Monday, July 18, 2016

FORGOTTEN GEM? The Last Valley (1970)

                “The Last Valley” is a movie set in the Thirty Years’ War.  It was written and directed by James Clavell and is based on the novel by J. B. Pick.  It was shot in Austria.  Although you would think the public was pining for a movie about the Thirty Years’ War, the movie was a flop.  It turns out that people did not care about a complex religious war in Germany in the 17th Century.  Go figure.

                A former teacher named Vogel (Omar Sharif) escapes from a hellish landscape of raping, looting, and murder to find refuge in an isolated village in a picturesque valley that is untouched by the war.  This paradise is about to be sullied with the arrival of a mercenary band led by “the Captain” (Michael Caine).  Vogel suggests they agree to a détente with the villagers.  When one of the men questions this wimpy attitude, the Captain stabs him – end of discussion.  The villagers know the alternative to sharing their village and themselves (if they are women) is worse than any alternatives so they make the best of the situation.  Talk about dysfunction.  Throw in the religious fanaticism and you get a gooey mess.  The movie is not content to explore the obvious Catholicism versus Protestantism angle of the war.  We get a fanatical priest and a witch!  Someone (or two) are headed for a burning at the stake. 

                All this fellowship must come to an end, however.  One of the mercenaries has a dispute with the Captain and returns to the valley with another crew.  There is a mediocre battle that features uncanny accuracy from muskets.  The village sides with their thugs over these unknown thugs.  When spring approaches, it’s time for the boys to get back to work.  There is a siege going on that promises looting and killing.  This live and let live stuff has gotten old.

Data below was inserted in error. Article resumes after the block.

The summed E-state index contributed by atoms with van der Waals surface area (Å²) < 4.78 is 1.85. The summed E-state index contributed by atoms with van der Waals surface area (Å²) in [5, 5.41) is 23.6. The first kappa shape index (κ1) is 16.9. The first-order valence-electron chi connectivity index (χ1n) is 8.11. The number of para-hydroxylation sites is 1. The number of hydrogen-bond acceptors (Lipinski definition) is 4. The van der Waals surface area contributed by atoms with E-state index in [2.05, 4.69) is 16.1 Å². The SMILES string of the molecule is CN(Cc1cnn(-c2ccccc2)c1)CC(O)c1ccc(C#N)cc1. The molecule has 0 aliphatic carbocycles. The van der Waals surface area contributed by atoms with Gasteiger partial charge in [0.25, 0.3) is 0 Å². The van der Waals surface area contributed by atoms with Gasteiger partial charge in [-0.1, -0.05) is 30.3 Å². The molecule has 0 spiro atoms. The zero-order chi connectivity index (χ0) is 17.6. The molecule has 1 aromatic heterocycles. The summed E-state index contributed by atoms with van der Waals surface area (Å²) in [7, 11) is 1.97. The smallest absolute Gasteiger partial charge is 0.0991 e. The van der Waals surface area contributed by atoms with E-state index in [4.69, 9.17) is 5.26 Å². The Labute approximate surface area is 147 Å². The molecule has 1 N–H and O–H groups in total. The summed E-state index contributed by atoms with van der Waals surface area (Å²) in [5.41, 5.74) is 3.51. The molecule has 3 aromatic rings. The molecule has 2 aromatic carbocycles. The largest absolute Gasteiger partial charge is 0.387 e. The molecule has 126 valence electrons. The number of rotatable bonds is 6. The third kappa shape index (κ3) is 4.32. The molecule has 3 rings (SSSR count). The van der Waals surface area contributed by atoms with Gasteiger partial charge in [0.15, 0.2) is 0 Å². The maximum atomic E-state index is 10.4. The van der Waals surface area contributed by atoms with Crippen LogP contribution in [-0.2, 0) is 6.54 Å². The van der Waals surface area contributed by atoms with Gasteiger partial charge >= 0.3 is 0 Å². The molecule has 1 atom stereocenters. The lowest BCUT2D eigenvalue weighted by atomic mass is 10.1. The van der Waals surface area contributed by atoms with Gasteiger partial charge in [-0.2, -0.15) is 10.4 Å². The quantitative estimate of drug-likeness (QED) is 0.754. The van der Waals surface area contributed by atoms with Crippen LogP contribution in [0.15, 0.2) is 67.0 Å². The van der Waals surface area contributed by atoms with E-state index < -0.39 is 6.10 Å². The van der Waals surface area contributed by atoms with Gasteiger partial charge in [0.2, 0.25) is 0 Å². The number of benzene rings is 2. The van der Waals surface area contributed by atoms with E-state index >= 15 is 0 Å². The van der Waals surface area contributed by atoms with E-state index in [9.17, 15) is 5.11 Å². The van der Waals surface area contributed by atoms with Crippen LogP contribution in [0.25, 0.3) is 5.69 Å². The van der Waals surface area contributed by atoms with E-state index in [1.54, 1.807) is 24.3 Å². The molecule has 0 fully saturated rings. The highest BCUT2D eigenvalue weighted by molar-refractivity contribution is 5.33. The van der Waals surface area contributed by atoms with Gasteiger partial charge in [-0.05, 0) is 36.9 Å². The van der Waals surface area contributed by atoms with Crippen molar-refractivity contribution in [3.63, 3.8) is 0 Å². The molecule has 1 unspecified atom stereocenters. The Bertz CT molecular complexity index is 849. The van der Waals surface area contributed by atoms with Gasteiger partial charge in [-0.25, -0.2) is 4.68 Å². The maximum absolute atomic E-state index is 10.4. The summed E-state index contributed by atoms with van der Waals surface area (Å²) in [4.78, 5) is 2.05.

I have not read the book so I cannot compare it to the screenplay.  I would hope it makes more sense than the film.  Maybe that was intended because God knows the war made little sense.  You will not learn much about the war from the movie.  You do get the accurate impression that the war was a conflict between Protestants and Catholics.  You also learn that neither religion was in the right.  The ignorant peasants are full of religious ignorance and superstition.  The mercenary nature of the warfare is also highlighted.  And the nasty nature.  At least they are using authentic weaponry.  

                This is a pretty bleak movie.  None of the characters is likeable.  I think the Captain is supposed to grow on you and he does, like a fungus.  In fact, there are several schizophrenic characters.  It does not help that the acting is poor.  Caine and Sharif are solid, but the rest of the cast is weak.  They make up for this with being incredibly well-groomed for the 17th Century.

                In conclusion, this could have been a good movie on a war that deserves at least one decent film.  Unfortunately, the movie tries to do too much and throws in too many diverse characters.  The symbolism of the idyllic valley that is eventually poisoned by the reality of human nature is a bit trite.  Hammering the theme that all religion is bad is also trite.  It also tries too hard to be anti-war.  You don’t have to try hard if you are dealing with possibly the worst war in history.


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